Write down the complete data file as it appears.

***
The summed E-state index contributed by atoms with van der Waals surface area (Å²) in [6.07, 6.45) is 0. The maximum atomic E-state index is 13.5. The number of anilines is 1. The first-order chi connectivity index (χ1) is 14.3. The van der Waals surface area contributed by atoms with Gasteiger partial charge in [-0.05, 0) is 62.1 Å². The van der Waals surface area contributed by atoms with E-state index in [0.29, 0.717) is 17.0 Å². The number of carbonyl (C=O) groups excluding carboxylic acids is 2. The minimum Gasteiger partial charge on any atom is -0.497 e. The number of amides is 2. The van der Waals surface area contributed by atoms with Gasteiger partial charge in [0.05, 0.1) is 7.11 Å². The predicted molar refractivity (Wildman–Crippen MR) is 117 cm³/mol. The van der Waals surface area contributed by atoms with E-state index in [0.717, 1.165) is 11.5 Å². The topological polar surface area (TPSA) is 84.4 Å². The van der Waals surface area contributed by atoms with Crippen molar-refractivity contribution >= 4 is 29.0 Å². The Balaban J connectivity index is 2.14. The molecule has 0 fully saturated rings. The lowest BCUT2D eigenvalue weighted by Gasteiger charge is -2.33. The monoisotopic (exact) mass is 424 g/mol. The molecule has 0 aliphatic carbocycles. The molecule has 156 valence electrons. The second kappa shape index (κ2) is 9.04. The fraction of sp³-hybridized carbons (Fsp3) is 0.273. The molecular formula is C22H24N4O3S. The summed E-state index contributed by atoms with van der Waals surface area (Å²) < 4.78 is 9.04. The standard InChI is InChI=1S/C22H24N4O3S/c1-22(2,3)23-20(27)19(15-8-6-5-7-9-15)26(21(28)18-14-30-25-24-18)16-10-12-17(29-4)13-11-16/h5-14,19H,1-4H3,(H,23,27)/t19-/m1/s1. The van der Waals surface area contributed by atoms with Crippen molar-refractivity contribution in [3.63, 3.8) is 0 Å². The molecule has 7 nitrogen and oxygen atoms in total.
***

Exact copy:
The summed E-state index contributed by atoms with van der Waals surface area (Å²) in [6.07, 6.45) is 0. The maximum atomic E-state index is 13.5. The number of anilines is 1. The first-order chi connectivity index (χ1) is 14.3. The van der Waals surface area contributed by atoms with Gasteiger partial charge in [-0.05, 0) is 62.1 Å². The van der Waals surface area contributed by atoms with E-state index in [0.29, 0.717) is 17.0 Å². The number of carbonyl (C=O) groups excluding carboxylic acids is 2. The minimum Gasteiger partial charge on any atom is -0.497 e. The number of amides is 2. The van der Waals surface area contributed by atoms with Gasteiger partial charge in [0.05, 0.1) is 7.11 Å². The predicted molar refractivity (Wildman–Crippen MR) is 117 cm³/mol. The van der Waals surface area contributed by atoms with E-state index in [0.717, 1.165) is 11.5 Å². The topological polar surface area (TPSA) is 84.4 Å². The van der Waals surface area contributed by atoms with Crippen molar-refractivity contribution >= 4 is 29.0 Å². The Balaban J connectivity index is 2.14. The molecule has 0 fully saturated rings. The lowest BCUT2D eigenvalue weighted by Gasteiger charge is -2.33. The monoisotopic (exact) mass is 424 g/mol. The molecule has 0 aliphatic carbocycles. The molecule has 156 valence electrons. The second kappa shape index (κ2) is 9.04. The fraction of sp³-hybridized carbons (Fsp3) is 0.273. The molecular formula is C22H24N4O3S. The summed E-state index contributed by atoms with van der Waals surface area (Å²) < 4.78 is 9.04. The standard InChI is InChI=1S/C22H24N4O3S/c1-22(2,3)23-20(27)19(15-8-6-5-7-9-15)26(21(28)18-14-30-25-24-18)16-10-12-17(29-4)13-11-16/h5-14,19H,1-4H3,(H,23,27)/t19-/m1/s1. The van der Waals surface area contributed by atoms with Crippen molar-refractivity contribution in [3.63, 3.8) is 0 Å². The molecule has 7 nitrogen and oxygen atoms in total.